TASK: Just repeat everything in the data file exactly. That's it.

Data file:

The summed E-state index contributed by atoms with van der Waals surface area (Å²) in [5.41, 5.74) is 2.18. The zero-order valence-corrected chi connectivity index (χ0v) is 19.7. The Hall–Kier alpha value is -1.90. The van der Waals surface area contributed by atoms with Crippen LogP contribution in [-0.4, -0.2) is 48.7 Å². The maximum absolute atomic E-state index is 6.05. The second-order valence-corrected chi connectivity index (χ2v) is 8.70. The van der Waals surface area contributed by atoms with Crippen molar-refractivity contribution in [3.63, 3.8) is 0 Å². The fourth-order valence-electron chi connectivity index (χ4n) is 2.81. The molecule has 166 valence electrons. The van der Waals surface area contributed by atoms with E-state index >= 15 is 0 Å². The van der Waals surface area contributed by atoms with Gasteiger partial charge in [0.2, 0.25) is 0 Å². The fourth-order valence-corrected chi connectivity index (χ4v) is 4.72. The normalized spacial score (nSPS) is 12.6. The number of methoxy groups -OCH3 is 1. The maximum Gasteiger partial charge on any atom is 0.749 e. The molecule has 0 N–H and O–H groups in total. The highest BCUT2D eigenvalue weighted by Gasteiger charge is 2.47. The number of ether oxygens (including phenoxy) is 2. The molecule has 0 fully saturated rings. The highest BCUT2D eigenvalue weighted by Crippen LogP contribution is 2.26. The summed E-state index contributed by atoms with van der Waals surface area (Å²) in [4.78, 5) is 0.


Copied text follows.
The summed E-state index contributed by atoms with van der Waals surface area (Å²) in [5.41, 5.74) is 2.18. The zero-order valence-corrected chi connectivity index (χ0v) is 19.7. The Hall–Kier alpha value is -1.90. The van der Waals surface area contributed by atoms with Crippen LogP contribution in [-0.4, -0.2) is 48.7 Å². The maximum absolute atomic E-state index is 6.05. The second-order valence-corrected chi connectivity index (χ2v) is 8.70. The van der Waals surface area contributed by atoms with Crippen molar-refractivity contribution in [3.63, 3.8) is 0 Å². The fourth-order valence-electron chi connectivity index (χ4n) is 2.81. The molecule has 166 valence electrons. The van der Waals surface area contributed by atoms with E-state index >= 15 is 0 Å². The van der Waals surface area contributed by atoms with Gasteiger partial charge in [0.2, 0.25) is 0 Å². The fourth-order valence-corrected chi connectivity index (χ4v) is 4.72. The normalized spacial score (nSPS) is 12.6. The number of methoxy groups -OCH3 is 1. The maximum Gasteiger partial charge on any atom is 0.749 e. The molecule has 0 N–H and O–H groups in total. The highest BCUT2D eigenvalue weighted by Gasteiger charge is 2.47. The number of ether oxygens (including phenoxy) is 2. The molecule has 0 fully saturated rings. The highest BCUT2D eigenvalue weighted by Crippen LogP contribution is 2.26. The summed E-state index contributed by atoms with van der Waals surface area (Å²) in [4.78, 5) is 0.